Angel and Spike represent two sides of Buffy. She needs to understand, acknowledge, respect and embrace both sides of herself. She's had some time already to consider what happened and why. She has not used that time wisely. More likely, she hasn't considered it at all.

Obviusly, Spuffy is far too complex to be dealt with in a single ep, but she hasn't been dealing with it at all until now. Understanding it doesn't mean I have to like it.
Dianthus
12. Alex C.
@9. The only one that we as the audience get to see, anyway.

I have a feeling that the misadventures of Buffy the Road Demon were extensive, but alas never graduated from the land of offscreen events.

In fact, now that I think of it, an episode in which Buffy finally overcomes whatever her block was and masters the art of driving safely might have made for a good filler episode, if they could have found somewhere in the last three seasons to stick it. Oh well.
Dianthus
13. Alex C.
@11. Sorry, but all I've got for you is strong disagreement, for almost every part of that comment. Let's go through it point-by-point.
Helping him isn't just compassionate, or the right thing to do, it's smart. Xander's life is now in serious jeopardy. Spike's chip is still working, but it's not enough to stop him.
Yeah, but they don't know that, and Buffy's not going to get her first clue that something is amiss in the land of Spike in ways that go beyond mere mental and spiritual anguish until the next episode.

In S6, Buffy's relationship with Spike was a major factor in taking the character to some of the lowest and darkest places that she ever went as a person in the show. And that was before the attempted rape. It's a testement to her tremendous strength of moral character, I think, that she didn't plunge a stake into his heart the first time she saw him in "Lessons", let alone start to (tentatively) re-connect with him over the ensuing episodes.
Also, Willow's back at Revello Dr. like nothing happened, but we just caught a glimpse of Dark Willow in the previous episode. She's still very much a danger to herself and others
Which is why we had that scene at the end of "Same Time, Same Place". Buffy's obviously very much aware of the possibility that Willow might revert to being Darth Rosenberg, and she's resolved to do her duty as the Slayer if that happens (this also ties into what happened with Anya in "Selfless"). The fact that Willow spent the summer with Giles and the Coven doing Dark Side Rehab helps a lot with it, but arguably a part of the reason Buffy lets Willow back into her home is precisely so that she can keep an eye on her.
This goes beyond what happened in s6. Once again we get a contrast btwn her relationship with Angel(us) and her relationship with Spike. Angelus killed Jenny, tortured Giles, and tried to end the world. Still, she was helping Angel almost from the get-go in s3 (Beauty and the Beasts).
That's a serious misrepresentation of what happens on the Buffy/Angel front in "Beauty and the Beasts". Buffy's immediate response to Angel's return wasn't to "help him from the get-go". It was to drag him back to the mansion and chain him up, before having a lengthy session with Giles' books and the guidance counsellor. It was only after the end of the episode, when Angel saved her life, and then threw himself on her mercy, that things seem to have 'cleared up' for Buffy about what to do with him. Even then, she wasn't exactly rushing back into his arms - she spent the next several episodes maintaining that she didn't want to resume the relationshhip, until Spike's brief reappearance (oh, the irony) finally broke down the last resistance on that front.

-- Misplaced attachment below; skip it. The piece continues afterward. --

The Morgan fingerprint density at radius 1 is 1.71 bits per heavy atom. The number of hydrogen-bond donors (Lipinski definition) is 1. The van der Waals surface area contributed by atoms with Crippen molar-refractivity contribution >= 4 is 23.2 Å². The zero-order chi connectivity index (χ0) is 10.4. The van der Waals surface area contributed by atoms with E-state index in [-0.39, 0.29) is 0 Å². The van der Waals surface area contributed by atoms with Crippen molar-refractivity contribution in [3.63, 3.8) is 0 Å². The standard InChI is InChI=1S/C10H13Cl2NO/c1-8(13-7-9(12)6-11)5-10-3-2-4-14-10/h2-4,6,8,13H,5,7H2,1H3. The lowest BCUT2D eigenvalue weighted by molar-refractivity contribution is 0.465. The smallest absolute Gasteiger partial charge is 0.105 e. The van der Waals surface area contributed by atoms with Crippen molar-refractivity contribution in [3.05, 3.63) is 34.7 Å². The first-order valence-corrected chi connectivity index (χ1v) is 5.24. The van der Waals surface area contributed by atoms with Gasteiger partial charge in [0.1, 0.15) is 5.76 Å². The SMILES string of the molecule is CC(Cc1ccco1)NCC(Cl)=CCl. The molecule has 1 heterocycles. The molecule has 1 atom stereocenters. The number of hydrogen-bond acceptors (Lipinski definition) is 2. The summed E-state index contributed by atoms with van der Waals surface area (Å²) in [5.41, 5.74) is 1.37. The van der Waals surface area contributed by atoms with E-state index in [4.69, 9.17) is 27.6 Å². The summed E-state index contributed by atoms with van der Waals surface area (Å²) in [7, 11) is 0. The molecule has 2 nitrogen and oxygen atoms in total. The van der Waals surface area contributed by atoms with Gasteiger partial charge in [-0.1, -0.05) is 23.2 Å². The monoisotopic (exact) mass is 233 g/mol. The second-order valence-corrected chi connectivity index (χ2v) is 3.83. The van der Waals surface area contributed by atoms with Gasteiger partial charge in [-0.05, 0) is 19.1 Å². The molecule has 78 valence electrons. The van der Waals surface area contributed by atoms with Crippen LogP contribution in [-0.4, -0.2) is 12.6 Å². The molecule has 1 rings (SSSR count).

Also, you're forgetting something very important: the way that the return of Angel's soul at the end of "Becoming 2" played out. Buffy's last memory of Angel from before his stint in hell wasn't of him as the despicable Angelus, he was back to being her Angel - the guy who made her feel safe - confused, and with no memory of any of things that he'd done. Then she had to run him through with a sword and watch the shock, hurt, and disbelief on his face as he was sucked into hell. That's what she carried with her into the next season, and that's what was haunting her dreams for months before she finally made her peace with what happened - only to have him come back.

Contrast that with her last memory of Spike in S6 - kicking him into her bathroom wall after he tried to rape her, and then scurrying out of the house.

It's obvious that Buffy's been thinking a lot about Spike in the time since then (more on this below), and to an extent has come to terms with what happened between them. But the reasons she reacts differently to the Dramatic Return of her two boyfriends ought to be self-evident.
Buffy has no other mode when it comes to Angel. Sadly, it's the opposite for Spike. She couldn't see the good in him in s6. Making her teary confession to Tara, she says "He represents..." She's not looking at him as an individual, or trying to understand him.
That confession happened in "Dead Things". Two episodes later, we have the scene at the end of "As You Were", wherein she calls him 'William' for the first time - an essential acknowledgment of his personhood, which she had been denying.

It's worth remembering that it took Spike quite a while to begin seeing Buffy as a person, rather than just another Slayer, and later as an object of first rivalry, then hatred, and finally lust - he was still working out a lot of those issues well into S5, and even in S6 was still majorly uncomprehending of a lot of the most important aspects of who she is (eg. his obviously mistaken belief that she needed to embrace her inner darkness to heal as a person - actually the precise opposite of what she needed).